We're domestic, these days. I'm tightening his the contrasting black bow ties to the only thing in the entire house that's still real white. Everything else is stained with blood, with sweat, with deodorant, shit, vomit, semen stains. Whatever you can think of, it's gotten onto our clothes. Our shoes. Our walls. Our porno mags.
My porno mags.
When you don't even have the static of the pay-per-view porn you think you're too good to buy, you revert back to what our fathers, and what their fathers before us used. There was a stack of them in the house when I moved in. Cliches aside, the pages really were stuck together. Sometimes, when I'm washing my hands after I've jerked myself clean and added another addition to the inevitable UV light realization, I wonder just how much semen it takes to physically every page of a magazine together. How many times did whoever owned this godforsaken shithole open the same page to the same coy, shy, half-covered girl we're secretly convincing ourselves is virginal and pubescent? Twenty? Thirty?
I wouldn't know.
I try not to spend too long thinking about it.
Tyler tells me one day, while I'm tightening his bowtie, he tells me that there's this tribe in Brazil of people the US hasn't messed with. White people haven't touched them, he says, staining the suit with the smell of cigarettes and unprocessed soap with every second he's still standing here. Inside of the shithole.
He says they have these specially made mittens.
Except he doesn't say mittens, he says gloves.
These mittens hold the Paraponera clavata, he says.
The bullet ants.
They're the worst ants on the planet, according to Tyler, and men put the gloves on to prove they're really men-that they've really got the balls to do it.
I say, that's pretty brave.
He doesn't say anything. He just scoffs and leans over the last batch of soap. We made it this morning, with the rest of Marla's mom that was in the freezer. It's setting up nicely. Pale lavender, crusty at the outer edges with cold process veins.
When you make soap, you can make it two ways. The lye in soap stays active until you either let it dissipate or you burn it out. Cold process is the former. Hot process is the latter. Cold process makes a nicer looking bar, Tyler says, even if it takes six weeks to cure. When you make hot process soap you can use it once it sets up, but it smells like a rotting animal in your house for days, and days, and days.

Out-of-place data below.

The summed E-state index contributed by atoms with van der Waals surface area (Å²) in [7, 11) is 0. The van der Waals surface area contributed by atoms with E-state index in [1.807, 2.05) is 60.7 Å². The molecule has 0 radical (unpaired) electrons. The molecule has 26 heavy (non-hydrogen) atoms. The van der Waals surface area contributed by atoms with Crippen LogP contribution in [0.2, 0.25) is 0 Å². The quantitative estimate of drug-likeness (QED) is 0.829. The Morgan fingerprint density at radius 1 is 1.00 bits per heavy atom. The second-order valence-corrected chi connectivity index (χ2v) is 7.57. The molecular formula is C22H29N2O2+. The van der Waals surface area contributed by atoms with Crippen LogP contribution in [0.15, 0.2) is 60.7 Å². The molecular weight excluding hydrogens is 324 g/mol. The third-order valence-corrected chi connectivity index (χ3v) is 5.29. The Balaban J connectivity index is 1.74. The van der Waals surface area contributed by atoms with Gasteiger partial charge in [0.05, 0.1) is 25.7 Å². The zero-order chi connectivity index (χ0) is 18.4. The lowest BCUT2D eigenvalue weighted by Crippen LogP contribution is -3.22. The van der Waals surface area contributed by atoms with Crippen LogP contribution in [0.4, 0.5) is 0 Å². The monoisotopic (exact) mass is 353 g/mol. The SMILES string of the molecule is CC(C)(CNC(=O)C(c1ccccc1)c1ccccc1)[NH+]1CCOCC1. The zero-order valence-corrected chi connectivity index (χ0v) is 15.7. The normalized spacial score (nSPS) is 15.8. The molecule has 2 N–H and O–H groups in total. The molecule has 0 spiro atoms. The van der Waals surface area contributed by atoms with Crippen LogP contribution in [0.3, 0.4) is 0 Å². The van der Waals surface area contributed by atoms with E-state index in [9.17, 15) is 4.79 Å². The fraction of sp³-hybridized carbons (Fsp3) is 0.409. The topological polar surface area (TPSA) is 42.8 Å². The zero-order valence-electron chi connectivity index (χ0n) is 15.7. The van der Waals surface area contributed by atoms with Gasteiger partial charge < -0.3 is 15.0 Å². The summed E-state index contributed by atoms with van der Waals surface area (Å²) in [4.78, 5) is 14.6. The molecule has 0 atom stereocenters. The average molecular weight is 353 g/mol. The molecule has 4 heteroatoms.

Tyler says, the first time they do it is just a test.
I think about the scar on my hand while he keeps talking.
They do it more times, he says, until the elders of the village are satisfied with his physical sacrifice. Like the guy that crucifies himself every year and god.
How many times, I ask.
He shrugs his shoulders.
When we get home from work, I'm thinking about the bullet ants.
I'm undoing his bowtie and setting it aside in my laundry basket. Sometimes, I wonder if he knows how to do anything but crumple it up after he pulls it off. He's checking at the edges of the soap, poking the silicone mold to see if it's set up. He lets me take his shoes, so they don't get scuffs in them. Or lye. Or blood. Sweat. Shit. Vomit. Semen. The thing about the bullet ants, he says, is that they don't just make you hurt for a minute or an hour or a day. If you have them biting you for ten minutes, you'll shake for a week. But they still do it.
Twenty times. Thirty times.
I listen, standing there, holding his bowtie, holding his shoes, waiting for the grand point.
He doesn't say anything.
I set his shoes by the door.